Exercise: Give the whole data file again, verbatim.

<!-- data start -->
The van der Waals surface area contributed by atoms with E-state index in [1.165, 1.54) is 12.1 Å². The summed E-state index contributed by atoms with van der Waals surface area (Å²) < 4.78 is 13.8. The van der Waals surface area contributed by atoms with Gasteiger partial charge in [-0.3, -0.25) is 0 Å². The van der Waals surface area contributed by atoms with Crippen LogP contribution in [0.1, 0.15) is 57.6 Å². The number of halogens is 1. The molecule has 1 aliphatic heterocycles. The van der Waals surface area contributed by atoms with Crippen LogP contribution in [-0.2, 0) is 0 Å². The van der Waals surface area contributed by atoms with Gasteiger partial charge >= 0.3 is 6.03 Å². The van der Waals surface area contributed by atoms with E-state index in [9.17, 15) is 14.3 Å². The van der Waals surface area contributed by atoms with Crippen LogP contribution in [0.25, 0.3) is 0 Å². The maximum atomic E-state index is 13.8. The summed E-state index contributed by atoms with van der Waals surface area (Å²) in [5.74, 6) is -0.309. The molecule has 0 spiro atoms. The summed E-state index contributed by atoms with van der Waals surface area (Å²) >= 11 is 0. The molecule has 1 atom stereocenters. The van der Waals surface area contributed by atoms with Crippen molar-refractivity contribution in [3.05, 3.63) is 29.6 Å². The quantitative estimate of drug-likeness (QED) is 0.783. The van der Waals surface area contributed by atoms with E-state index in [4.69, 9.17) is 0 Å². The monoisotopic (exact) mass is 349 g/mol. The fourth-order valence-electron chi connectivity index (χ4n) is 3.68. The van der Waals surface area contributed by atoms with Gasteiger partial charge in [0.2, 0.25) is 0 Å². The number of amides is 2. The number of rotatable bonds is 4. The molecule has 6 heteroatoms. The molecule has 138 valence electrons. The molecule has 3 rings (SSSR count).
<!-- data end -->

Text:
The van der Waals surface area contributed by atoms with E-state index in [1.165, 1.54) is 12.1 Å². The summed E-state index contributed by atoms with van der Waals surface area (Å²) < 4.78 is 13.8. The van der Waals surface area contributed by atoms with Gasteiger partial charge in [-0.3, -0.25) is 0 Å². The van der Waals surface area contributed by atoms with Crippen LogP contribution in [0.1, 0.15) is 57.6 Å². The number of halogens is 1. The molecule has 1 aliphatic heterocycles. The van der Waals surface area contributed by atoms with Crippen LogP contribution in [-0.2, 0) is 0 Å². The van der Waals surface area contributed by atoms with Gasteiger partial charge >= 0.3 is 6.03 Å². The van der Waals surface area contributed by atoms with E-state index in [9.17, 15) is 14.3 Å². The van der Waals surface area contributed by atoms with Crippen LogP contribution in [0.25, 0.3) is 0 Å². The maximum atomic E-state index is 13.8. The summed E-state index contributed by atoms with van der Waals surface area (Å²) in [5.74, 6) is -0.309. The molecule has 0 spiro atoms. The summed E-state index contributed by atoms with van der Waals surface area (Å²) >= 11 is 0. The molecule has 1 atom stereocenters. The van der Waals surface area contributed by atoms with Crippen molar-refractivity contribution in [3.05, 3.63) is 29.6 Å². The quantitative estimate of drug-likeness (QED) is 0.783. The van der Waals surface area contributed by atoms with E-state index in [4.69, 9.17) is 0 Å². The monoisotopic (exact) mass is 349 g/mol. The fourth-order valence-electron chi connectivity index (χ4n) is 3.68. The van der Waals surface area contributed by atoms with Gasteiger partial charge in [0.2, 0.25) is 0 Å². The number of amides is 2. The number of rotatable bonds is 4. The molecule has 6 heteroatoms. The molecule has 138 valence electrons. The molecule has 3 rings (SSSR count).